So what do we know about conventional feminine hygiene products? If it’s according to the manufacturers; not much to nothing. Since tampons and sanitary pads are classified as ‘medical devices’, manufacturers do not have to disclose any information concerning the ingredients. Talking about the safety of tampons in public is also something that is not common, making it a topic undiscussed among the majority of its users.

In the following TEDx video the organic tampon and pad manufacturing company Yoni explains the harmful effects of conventional tampons.

The top reason to avoid conventional tampons is that they absorb everything including the bad bacteria. The usual regulation of the pH-balance through the production of fluids and good bacteria is distorted by the absorption of the tampon. This can dry out the vagina.

Also, in the production process of conventional tampons harsh chemicals and bleaching methods are used. Unfortunately, not only does the tampon absorb blood and vaginal fluids, the vagina can absorb the tampon’s ingredients e.g. chlorine bleach, too. To see what these chemicals do when they are lit on fire, check out this video! The video shows the difference between a conventional and organic menstrual pad when lit on fire… Wow!

Thirdly, when a tampon is taken out, the fibers can be left behind in the vagina. These fibers can be a perfect breeding ground for harmful bacteria.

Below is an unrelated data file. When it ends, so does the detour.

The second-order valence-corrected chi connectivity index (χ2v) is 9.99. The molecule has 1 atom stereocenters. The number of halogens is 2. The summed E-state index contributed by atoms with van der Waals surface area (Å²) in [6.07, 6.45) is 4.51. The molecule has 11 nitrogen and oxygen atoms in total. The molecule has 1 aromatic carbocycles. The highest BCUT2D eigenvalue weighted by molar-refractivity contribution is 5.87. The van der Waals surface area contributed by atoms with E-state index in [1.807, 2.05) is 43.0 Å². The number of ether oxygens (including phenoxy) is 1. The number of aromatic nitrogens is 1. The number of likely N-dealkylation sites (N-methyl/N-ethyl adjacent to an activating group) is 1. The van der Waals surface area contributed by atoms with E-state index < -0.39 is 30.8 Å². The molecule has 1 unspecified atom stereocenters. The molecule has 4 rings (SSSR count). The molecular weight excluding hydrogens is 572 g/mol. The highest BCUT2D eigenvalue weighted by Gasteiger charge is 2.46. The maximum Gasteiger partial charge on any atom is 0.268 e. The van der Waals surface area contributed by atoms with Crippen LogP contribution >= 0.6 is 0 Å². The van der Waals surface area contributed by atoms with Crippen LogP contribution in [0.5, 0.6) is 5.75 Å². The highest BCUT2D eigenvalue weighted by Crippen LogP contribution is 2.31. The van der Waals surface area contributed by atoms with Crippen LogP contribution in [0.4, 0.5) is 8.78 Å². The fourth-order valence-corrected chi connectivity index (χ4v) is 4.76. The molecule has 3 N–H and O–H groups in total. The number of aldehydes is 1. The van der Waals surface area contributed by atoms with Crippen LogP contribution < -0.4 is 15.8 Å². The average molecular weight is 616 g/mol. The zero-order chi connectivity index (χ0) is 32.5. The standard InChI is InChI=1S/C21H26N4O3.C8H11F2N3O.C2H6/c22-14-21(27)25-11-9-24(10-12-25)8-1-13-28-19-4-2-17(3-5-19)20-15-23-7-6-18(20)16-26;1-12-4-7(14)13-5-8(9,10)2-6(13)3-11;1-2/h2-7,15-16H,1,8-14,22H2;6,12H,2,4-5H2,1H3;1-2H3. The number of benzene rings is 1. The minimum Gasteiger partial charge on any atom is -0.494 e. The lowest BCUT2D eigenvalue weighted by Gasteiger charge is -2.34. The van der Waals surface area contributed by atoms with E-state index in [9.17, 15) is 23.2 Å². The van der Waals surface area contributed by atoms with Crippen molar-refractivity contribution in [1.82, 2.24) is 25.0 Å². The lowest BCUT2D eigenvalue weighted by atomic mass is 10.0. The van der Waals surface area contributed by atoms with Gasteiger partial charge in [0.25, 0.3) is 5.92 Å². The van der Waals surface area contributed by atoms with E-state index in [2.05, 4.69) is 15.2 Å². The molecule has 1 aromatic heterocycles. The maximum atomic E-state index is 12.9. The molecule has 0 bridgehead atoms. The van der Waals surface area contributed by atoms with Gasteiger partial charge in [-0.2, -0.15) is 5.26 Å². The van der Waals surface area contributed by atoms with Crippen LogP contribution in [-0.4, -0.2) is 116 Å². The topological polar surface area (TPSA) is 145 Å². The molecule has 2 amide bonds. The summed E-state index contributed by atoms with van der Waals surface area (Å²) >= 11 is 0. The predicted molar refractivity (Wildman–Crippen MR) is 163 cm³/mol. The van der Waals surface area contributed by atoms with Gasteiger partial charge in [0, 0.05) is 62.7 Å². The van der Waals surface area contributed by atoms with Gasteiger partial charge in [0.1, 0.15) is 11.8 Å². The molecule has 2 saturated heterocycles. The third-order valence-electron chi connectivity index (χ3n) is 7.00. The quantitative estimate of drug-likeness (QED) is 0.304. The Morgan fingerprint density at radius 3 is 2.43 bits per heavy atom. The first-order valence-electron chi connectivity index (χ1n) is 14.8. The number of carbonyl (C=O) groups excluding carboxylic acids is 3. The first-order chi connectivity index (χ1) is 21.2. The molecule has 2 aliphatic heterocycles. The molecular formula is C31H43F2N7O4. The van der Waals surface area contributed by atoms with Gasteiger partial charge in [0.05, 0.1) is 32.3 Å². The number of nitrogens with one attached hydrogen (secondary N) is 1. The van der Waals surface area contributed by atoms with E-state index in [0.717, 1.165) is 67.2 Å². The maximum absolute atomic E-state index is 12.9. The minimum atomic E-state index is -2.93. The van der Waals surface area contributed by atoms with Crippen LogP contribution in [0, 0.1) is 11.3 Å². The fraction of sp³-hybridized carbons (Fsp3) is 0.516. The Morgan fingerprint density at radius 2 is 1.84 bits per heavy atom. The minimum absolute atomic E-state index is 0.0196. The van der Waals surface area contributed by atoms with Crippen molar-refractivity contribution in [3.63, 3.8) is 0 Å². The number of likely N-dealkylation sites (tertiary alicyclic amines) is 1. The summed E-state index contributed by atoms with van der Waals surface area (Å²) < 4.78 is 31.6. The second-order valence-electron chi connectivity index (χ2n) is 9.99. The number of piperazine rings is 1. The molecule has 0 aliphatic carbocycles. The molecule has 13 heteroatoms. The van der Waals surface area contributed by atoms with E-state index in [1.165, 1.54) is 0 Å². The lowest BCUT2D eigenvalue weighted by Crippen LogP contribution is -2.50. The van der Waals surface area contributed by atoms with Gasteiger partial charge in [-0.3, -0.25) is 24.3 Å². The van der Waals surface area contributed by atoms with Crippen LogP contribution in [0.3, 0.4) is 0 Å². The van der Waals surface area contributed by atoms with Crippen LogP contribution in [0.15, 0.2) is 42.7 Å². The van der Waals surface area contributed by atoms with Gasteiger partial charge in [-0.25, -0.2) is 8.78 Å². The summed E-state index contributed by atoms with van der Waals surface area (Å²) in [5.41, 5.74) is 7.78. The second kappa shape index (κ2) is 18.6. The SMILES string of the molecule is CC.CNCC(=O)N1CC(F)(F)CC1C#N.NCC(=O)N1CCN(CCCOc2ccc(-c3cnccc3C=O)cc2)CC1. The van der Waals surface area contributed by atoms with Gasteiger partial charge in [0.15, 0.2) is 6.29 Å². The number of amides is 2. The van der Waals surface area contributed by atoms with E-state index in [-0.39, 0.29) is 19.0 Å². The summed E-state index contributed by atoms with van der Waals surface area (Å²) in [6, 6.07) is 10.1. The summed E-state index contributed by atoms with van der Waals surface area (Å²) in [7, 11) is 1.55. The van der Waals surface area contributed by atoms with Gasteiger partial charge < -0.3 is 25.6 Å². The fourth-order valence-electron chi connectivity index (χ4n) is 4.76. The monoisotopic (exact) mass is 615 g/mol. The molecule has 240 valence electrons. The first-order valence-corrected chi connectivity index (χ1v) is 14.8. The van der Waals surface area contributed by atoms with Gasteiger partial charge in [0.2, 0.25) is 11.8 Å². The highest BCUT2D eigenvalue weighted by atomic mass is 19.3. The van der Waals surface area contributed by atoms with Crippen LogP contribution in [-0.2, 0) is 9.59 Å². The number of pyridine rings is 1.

Another issue for buying conventional tampons is that it is not environmentally friendly. An average woman uses 11.000 disposable menstrual products in her lifetime. These products end up in landfills and in the ocean…

And lastly, the price of buying tampons monthly can add up quickly over a lifetime. Buying products that can be used for a longer time can save money in the long run and can help sustain a healthy environment.

So then, what is an alternative? Besides using organic tampons and pads?

An alternative: the menstrual cup.


A menstrual cup brings some extra benefits:

1. It holds up to 5 times the amount of a regular tampon.

2. Reduces chance of Toxic Shock Syndrome (TSS) since it does not have absorbing properties (it is made from silicone) and it does not leave anything behind.